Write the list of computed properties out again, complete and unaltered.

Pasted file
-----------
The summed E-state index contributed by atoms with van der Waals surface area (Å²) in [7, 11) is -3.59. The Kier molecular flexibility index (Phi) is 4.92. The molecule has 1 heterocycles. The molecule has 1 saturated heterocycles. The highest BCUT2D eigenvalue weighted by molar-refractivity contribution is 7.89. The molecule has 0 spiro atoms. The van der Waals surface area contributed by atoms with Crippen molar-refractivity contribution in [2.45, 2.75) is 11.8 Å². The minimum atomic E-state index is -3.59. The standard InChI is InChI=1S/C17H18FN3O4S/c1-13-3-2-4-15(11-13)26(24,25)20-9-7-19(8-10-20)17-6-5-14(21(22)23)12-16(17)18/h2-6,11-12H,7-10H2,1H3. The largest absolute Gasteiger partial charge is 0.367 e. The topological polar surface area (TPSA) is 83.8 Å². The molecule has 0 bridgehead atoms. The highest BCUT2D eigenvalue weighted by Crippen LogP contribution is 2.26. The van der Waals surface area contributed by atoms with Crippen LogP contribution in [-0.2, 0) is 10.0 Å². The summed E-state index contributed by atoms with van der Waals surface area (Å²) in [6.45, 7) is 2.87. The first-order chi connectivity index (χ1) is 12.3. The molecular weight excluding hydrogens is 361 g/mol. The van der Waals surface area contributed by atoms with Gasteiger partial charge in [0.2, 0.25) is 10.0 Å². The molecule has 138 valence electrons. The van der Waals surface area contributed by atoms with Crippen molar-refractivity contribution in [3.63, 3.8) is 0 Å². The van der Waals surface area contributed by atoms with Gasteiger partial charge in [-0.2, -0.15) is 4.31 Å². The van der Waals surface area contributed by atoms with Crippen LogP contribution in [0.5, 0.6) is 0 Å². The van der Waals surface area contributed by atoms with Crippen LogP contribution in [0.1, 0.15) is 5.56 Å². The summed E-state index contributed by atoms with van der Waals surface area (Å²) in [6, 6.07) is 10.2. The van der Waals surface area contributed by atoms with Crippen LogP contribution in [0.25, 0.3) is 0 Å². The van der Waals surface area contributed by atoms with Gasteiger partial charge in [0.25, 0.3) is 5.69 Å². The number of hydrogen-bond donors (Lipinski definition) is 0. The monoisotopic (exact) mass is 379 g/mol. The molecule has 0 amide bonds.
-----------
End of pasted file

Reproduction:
The summed E-state index contributed by atoms with van der Waals surface area (Å²) in [7, 11) is -3.59. The Kier molecular flexibility index (Phi) is 4.92. The molecule has 1 heterocycles. The molecule has 1 saturated heterocycles. The highest BCUT2D eigenvalue weighted by molar-refractivity contribution is 7.89. The molecule has 0 spiro atoms. The van der Waals surface area contributed by atoms with Crippen molar-refractivity contribution in [2.45, 2.75) is 11.8 Å². The minimum atomic E-state index is -3.59. The standard InChI is InChI=1S/C17H18FN3O4S/c1-13-3-2-4-15(11-13)26(24,25)20-9-7-19(8-10-20)17-6-5-14(21(22)23)12-16(17)18/h2-6,11-12H,7-10H2,1H3. The largest absolute Gasteiger partial charge is 0.367 e. The topological polar surface area (TPSA) is 83.8 Å². The molecule has 0 bridgehead atoms. The highest BCUT2D eigenvalue weighted by Crippen LogP contribution is 2.26. The van der Waals surface area contributed by atoms with Crippen LogP contribution in [-0.2, 0) is 10.0 Å². The summed E-state index contributed by atoms with van der Waals surface area (Å²) in [6.45, 7) is 2.87. The first-order chi connectivity index (χ1) is 12.3. The molecular weight excluding hydrogens is 361 g/mol. The van der Waals surface area contributed by atoms with Gasteiger partial charge in [0.2, 0.25) is 10.0 Å². The molecule has 138 valence electrons. The van der Waals surface area contributed by atoms with Crippen molar-refractivity contribution in [3.63, 3.8) is 0 Å². The van der Waals surface area contributed by atoms with Gasteiger partial charge in [-0.2, -0.15) is 4.31 Å². The van der Waals surface area contributed by atoms with Crippen LogP contribution in [0.5, 0.6) is 0 Å². The van der Waals surface area contributed by atoms with Crippen LogP contribution in [0.1, 0.15) is 5.56 Å². The summed E-state index contributed by atoms with van der Waals surface area (Å²) in [6, 6.07) is 10.2. The van der Waals surface area contributed by atoms with Crippen LogP contribution in [0.25, 0.3) is 0 Å². The van der Waals surface area contributed by atoms with Gasteiger partial charge in [0.25, 0.3) is 5.69 Å². The number of hydrogen-bond donors (Lipinski definition) is 0. The monoisotopic (exact) mass is 379 g/mol. The molecule has 0 amide bonds.